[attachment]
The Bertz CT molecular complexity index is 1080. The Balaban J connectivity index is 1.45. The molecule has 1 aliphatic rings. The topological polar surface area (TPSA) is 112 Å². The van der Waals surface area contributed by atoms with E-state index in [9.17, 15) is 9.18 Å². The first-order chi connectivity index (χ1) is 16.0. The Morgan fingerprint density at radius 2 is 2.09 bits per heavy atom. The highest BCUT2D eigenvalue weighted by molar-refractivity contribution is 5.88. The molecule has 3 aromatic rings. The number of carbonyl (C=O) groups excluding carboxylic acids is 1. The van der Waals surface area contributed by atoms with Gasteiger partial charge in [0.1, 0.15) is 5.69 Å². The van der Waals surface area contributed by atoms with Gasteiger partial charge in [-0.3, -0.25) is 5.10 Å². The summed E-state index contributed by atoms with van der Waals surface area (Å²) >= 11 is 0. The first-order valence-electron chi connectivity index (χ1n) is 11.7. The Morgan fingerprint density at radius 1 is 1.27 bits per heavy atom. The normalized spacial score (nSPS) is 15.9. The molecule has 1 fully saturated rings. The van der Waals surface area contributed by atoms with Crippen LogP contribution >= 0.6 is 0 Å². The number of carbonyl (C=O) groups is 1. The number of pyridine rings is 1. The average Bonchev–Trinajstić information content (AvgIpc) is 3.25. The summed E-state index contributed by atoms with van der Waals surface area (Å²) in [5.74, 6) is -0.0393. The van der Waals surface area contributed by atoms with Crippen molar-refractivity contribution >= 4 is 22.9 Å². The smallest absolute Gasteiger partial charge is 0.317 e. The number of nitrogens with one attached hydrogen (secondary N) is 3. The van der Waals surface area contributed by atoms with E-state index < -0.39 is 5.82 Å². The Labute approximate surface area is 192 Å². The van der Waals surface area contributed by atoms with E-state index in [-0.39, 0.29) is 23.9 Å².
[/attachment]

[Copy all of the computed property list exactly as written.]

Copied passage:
The Bertz CT molecular complexity index is 1080. The Balaban J connectivity index is 1.45. The molecule has 1 aliphatic rings. The topological polar surface area (TPSA) is 112 Å². The van der Waals surface area contributed by atoms with E-state index in [9.17, 15) is 9.18 Å². The first-order chi connectivity index (χ1) is 16.0. The Morgan fingerprint density at radius 2 is 2.09 bits per heavy atom. The highest BCUT2D eigenvalue weighted by molar-refractivity contribution is 5.88. The molecule has 3 aromatic rings. The number of carbonyl (C=O) groups excluding carboxylic acids is 1. The van der Waals surface area contributed by atoms with Gasteiger partial charge in [0.1, 0.15) is 5.69 Å². The van der Waals surface area contributed by atoms with Gasteiger partial charge in [-0.3, -0.25) is 5.10 Å². The summed E-state index contributed by atoms with van der Waals surface area (Å²) >= 11 is 0. The first-order valence-electron chi connectivity index (χ1n) is 11.7. The Morgan fingerprint density at radius 1 is 1.27 bits per heavy atom. The normalized spacial score (nSPS) is 15.9. The molecule has 1 fully saturated rings. The van der Waals surface area contributed by atoms with Crippen LogP contribution >= 0.6 is 0 Å². The number of carbonyl (C=O) groups is 1. The number of pyridine rings is 1. The average Bonchev–Trinajstić information content (AvgIpc) is 3.25. The summed E-state index contributed by atoms with van der Waals surface area (Å²) in [5.74, 6) is -0.0393. The van der Waals surface area contributed by atoms with Crippen molar-refractivity contribution >= 4 is 22.9 Å². The smallest absolute Gasteiger partial charge is 0.317 e. The number of nitrogens with one attached hydrogen (secondary N) is 3. The van der Waals surface area contributed by atoms with E-state index < -0.39 is 5.82 Å². The Labute approximate surface area is 192 Å². The van der Waals surface area contributed by atoms with E-state index in [-0.39, 0.29) is 23.9 Å².